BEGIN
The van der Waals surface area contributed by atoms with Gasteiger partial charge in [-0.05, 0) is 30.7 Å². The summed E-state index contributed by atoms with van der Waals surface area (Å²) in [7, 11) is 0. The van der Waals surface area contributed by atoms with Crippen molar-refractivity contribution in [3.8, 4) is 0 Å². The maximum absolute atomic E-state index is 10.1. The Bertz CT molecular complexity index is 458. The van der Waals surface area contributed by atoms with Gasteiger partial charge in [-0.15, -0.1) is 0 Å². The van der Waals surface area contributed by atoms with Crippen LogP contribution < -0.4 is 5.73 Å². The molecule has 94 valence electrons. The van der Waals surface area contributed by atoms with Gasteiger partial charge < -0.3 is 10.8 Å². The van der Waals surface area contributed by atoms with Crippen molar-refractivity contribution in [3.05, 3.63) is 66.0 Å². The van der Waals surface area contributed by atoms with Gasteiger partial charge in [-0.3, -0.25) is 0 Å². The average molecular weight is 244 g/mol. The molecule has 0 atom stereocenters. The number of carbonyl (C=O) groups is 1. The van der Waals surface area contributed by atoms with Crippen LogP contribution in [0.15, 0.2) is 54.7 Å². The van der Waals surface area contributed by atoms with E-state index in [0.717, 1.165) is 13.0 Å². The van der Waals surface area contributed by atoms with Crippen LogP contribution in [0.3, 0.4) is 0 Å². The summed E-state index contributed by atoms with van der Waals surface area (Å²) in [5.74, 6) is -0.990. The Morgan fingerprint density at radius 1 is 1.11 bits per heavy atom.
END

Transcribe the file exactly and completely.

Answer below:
The van der Waals surface area contributed by atoms with Gasteiger partial charge in [-0.05, 0) is 30.7 Å². The summed E-state index contributed by atoms with van der Waals surface area (Å²) in [7, 11) is 0. The van der Waals surface area contributed by atoms with Crippen molar-refractivity contribution in [3.8, 4) is 0 Å². The maximum absolute atomic E-state index is 10.1. The Bertz CT molecular complexity index is 458. The van der Waals surface area contributed by atoms with Gasteiger partial charge in [-0.15, -0.1) is 0 Å². The van der Waals surface area contributed by atoms with Crippen LogP contribution < -0.4 is 5.73 Å². The molecule has 94 valence electrons. The van der Waals surface area contributed by atoms with Gasteiger partial charge < -0.3 is 10.8 Å². The van der Waals surface area contributed by atoms with Crippen molar-refractivity contribution in [3.05, 3.63) is 66.0 Å². The van der Waals surface area contributed by atoms with Gasteiger partial charge in [-0.3, -0.25) is 0 Å². The average molecular weight is 244 g/mol. The molecule has 0 atom stereocenters. The number of carbonyl (C=O) groups is 1. The van der Waals surface area contributed by atoms with Crippen LogP contribution in [0.15, 0.2) is 54.7 Å². The van der Waals surface area contributed by atoms with E-state index in [0.717, 1.165) is 13.0 Å². The van der Waals surface area contributed by atoms with Crippen LogP contribution in [0.3, 0.4) is 0 Å². The summed E-state index contributed by atoms with van der Waals surface area (Å²) in [5.74, 6) is -0.990. The Morgan fingerprint density at radius 1 is 1.11 bits per heavy atom.